Milwaukee has played a large role in bringing a piece of World War II history across the ocean to its final resting place.
The Whitcomb locomotive was built in the U.S. in 1944. The trains were shipped to Europe to help rebuild the railways after World War II.
When the work was done, most of the trains were scrapped, but one was bought by a cement company in Mason City, Iowa.
It carried cement for nearly 60 years and when the company retired it, they received an unexpected phone call.
"We were approached by a museum in the Netherlands that wants to restore it back to its original condition and celebrate the 75th anniversary of World War II," said Lehigh Cement Company plant manager Tim O'Neill. "We're happy to be a part of that."
The cement company cleaned up the locomotive, lifted it onto a truck and drove it to Milwaukee.
"The Port of Milwaukee specializes in handling unusual cargo and this is unusual cargo," said Port spokesperson Jeff Fleming.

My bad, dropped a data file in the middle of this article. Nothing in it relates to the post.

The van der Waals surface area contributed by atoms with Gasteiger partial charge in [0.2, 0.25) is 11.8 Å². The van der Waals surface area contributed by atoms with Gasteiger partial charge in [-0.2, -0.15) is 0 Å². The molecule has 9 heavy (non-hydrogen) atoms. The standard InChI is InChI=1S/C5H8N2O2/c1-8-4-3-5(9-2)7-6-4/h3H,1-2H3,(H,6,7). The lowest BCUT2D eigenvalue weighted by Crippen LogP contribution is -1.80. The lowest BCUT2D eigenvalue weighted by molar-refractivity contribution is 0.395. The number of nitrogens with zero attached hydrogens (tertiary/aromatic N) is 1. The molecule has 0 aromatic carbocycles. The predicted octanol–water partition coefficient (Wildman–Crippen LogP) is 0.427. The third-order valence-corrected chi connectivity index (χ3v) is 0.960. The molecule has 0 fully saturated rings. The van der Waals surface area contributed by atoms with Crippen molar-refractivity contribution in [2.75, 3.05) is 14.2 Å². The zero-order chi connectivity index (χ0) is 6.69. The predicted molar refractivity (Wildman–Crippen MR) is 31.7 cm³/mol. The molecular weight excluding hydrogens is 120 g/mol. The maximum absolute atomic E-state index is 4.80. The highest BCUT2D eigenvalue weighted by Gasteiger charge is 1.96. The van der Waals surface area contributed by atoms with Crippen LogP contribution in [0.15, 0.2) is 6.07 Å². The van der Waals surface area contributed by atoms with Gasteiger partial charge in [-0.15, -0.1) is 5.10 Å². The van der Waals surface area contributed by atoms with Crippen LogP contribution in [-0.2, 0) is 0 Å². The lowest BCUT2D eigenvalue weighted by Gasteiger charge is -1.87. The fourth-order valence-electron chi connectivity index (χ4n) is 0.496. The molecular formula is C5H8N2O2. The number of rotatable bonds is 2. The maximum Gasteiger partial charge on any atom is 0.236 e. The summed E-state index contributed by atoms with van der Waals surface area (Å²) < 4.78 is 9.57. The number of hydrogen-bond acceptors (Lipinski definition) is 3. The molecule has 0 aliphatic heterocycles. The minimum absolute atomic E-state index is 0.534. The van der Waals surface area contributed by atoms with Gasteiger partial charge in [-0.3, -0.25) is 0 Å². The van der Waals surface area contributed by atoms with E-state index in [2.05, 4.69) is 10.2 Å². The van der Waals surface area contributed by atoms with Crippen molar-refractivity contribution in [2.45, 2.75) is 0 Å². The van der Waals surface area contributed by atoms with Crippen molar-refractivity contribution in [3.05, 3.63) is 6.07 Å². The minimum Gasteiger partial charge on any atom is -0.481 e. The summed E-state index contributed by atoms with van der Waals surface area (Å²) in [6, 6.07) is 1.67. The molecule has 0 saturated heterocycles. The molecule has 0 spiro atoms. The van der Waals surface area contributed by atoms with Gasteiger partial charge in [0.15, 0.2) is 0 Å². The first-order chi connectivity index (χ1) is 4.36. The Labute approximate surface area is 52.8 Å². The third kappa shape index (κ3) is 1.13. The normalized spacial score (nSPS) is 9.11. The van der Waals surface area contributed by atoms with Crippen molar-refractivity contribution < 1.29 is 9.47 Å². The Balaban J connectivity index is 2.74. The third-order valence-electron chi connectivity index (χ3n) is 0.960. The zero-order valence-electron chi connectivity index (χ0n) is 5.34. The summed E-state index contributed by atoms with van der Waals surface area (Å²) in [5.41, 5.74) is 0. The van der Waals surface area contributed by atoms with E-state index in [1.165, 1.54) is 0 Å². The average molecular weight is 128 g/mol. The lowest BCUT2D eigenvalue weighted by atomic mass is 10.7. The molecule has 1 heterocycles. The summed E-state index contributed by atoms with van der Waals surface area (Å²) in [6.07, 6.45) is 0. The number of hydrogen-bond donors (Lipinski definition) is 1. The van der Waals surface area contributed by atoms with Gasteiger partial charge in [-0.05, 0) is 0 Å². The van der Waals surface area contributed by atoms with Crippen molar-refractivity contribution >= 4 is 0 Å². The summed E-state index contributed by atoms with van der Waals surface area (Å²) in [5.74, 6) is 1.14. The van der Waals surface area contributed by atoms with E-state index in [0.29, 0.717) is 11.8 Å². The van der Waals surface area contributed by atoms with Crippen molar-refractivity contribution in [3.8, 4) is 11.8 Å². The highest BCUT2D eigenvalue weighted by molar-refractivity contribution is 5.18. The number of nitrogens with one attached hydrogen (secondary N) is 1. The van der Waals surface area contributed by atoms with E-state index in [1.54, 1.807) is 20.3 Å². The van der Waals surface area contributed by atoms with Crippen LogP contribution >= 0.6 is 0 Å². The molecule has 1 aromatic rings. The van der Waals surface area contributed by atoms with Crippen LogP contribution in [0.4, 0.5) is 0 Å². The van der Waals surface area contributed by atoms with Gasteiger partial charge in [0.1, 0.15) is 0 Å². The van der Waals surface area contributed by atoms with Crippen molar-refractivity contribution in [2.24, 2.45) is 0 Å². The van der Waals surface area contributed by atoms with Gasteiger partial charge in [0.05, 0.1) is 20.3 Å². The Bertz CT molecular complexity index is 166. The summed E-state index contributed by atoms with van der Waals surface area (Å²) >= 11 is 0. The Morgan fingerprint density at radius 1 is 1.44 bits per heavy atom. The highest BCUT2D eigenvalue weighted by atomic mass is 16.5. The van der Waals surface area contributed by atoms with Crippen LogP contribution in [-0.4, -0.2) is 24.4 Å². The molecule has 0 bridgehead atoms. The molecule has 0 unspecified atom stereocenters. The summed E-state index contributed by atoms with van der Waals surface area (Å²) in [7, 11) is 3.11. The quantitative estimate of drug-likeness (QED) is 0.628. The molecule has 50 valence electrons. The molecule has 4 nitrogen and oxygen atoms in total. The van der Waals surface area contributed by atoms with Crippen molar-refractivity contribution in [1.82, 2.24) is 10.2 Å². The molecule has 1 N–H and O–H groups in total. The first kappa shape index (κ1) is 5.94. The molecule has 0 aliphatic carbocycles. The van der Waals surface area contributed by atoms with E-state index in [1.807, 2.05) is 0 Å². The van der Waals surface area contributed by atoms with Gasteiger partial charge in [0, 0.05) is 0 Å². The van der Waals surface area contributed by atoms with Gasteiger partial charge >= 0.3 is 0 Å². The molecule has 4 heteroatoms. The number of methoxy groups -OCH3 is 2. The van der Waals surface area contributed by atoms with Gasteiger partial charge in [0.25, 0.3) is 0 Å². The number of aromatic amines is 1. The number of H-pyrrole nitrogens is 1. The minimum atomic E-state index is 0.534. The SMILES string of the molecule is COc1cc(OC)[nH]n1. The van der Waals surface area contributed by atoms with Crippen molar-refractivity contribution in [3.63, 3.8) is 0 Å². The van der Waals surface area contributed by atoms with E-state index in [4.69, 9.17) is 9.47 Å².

Over the course of an afternoon crews carefully connected cables to the old locomotive and finally they raised it and placed it on a large ship.
"This ship will leave Lake Michigan, go through Lake Huron, Lake Erie, Lake Ontario, St. Lawrence sea way and then out to the open ocean," Fleming said. "That's a long trip and it will take about two weeks."
The final stop, a railway museum in the Netherlands.
O'Neill said it has been bittersweet, "It hasn't run for most of the time I've been here so it's nice to see it go and actually be restored back to the way it should be."
The museum will restore the train to its original white and yellow colors. They hope to have it ready by 2021.